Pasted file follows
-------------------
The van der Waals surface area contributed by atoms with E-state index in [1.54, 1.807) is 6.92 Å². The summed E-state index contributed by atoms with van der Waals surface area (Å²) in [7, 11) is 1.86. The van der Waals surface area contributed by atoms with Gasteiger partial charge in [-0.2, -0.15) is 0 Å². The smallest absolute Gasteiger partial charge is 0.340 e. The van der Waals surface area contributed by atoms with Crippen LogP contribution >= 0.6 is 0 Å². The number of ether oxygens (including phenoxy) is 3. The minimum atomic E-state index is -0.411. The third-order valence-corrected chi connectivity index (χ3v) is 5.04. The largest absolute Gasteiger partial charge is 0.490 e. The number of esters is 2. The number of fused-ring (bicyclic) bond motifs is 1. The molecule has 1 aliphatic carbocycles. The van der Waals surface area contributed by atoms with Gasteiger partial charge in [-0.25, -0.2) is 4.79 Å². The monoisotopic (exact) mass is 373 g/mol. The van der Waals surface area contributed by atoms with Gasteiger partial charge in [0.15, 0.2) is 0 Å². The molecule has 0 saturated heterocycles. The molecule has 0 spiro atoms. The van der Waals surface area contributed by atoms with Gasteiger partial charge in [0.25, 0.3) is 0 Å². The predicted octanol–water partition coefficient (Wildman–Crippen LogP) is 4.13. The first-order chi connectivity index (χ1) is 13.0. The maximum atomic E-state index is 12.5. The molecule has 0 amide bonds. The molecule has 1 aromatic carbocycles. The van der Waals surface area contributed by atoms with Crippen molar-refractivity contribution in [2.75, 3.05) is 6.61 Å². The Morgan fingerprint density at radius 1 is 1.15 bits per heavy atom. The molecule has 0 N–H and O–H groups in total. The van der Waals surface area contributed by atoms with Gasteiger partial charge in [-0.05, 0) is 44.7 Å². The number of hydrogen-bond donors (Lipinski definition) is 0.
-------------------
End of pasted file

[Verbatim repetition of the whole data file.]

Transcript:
The van der Waals surface area contributed by atoms with E-state index in [1.54, 1.807) is 6.92 Å². The summed E-state index contributed by atoms with van der Waals surface area (Å²) in [7, 11) is 1.86. The van der Waals surface area contributed by atoms with Gasteiger partial charge in [-0.2, -0.15) is 0 Å². The smallest absolute Gasteiger partial charge is 0.340 e. The van der Waals surface area contributed by atoms with Crippen LogP contribution >= 0.6 is 0 Å². The number of ether oxygens (including phenoxy) is 3. The minimum atomic E-state index is -0.411. The third-order valence-corrected chi connectivity index (χ3v) is 5.04. The largest absolute Gasteiger partial charge is 0.490 e. The number of esters is 2. The number of fused-ring (bicyclic) bond motifs is 1. The molecule has 1 aliphatic carbocycles. The van der Waals surface area contributed by atoms with Gasteiger partial charge in [-0.25, -0.2) is 4.79 Å². The monoisotopic (exact) mass is 373 g/mol. The van der Waals surface area contributed by atoms with Gasteiger partial charge in [0.15, 0.2) is 0 Å². The molecule has 0 saturated heterocycles. The molecule has 0 spiro atoms. The van der Waals surface area contributed by atoms with Gasteiger partial charge in [0.25, 0.3) is 0 Å². The predicted octanol–water partition coefficient (Wildman–Crippen LogP) is 4.13. The first-order chi connectivity index (χ1) is 13.0. The maximum atomic E-state index is 12.5. The molecule has 0 amide bonds. The molecule has 1 aromatic carbocycles. The van der Waals surface area contributed by atoms with Crippen molar-refractivity contribution in [2.75, 3.05) is 6.61 Å². The Morgan fingerprint density at radius 1 is 1.15 bits per heavy atom. The molecule has 0 N–H and O–H groups in total. The van der Waals surface area contributed by atoms with Gasteiger partial charge in [-0.05, 0) is 44.7 Å². The number of hydrogen-bond donors (Lipinski definition) is 0.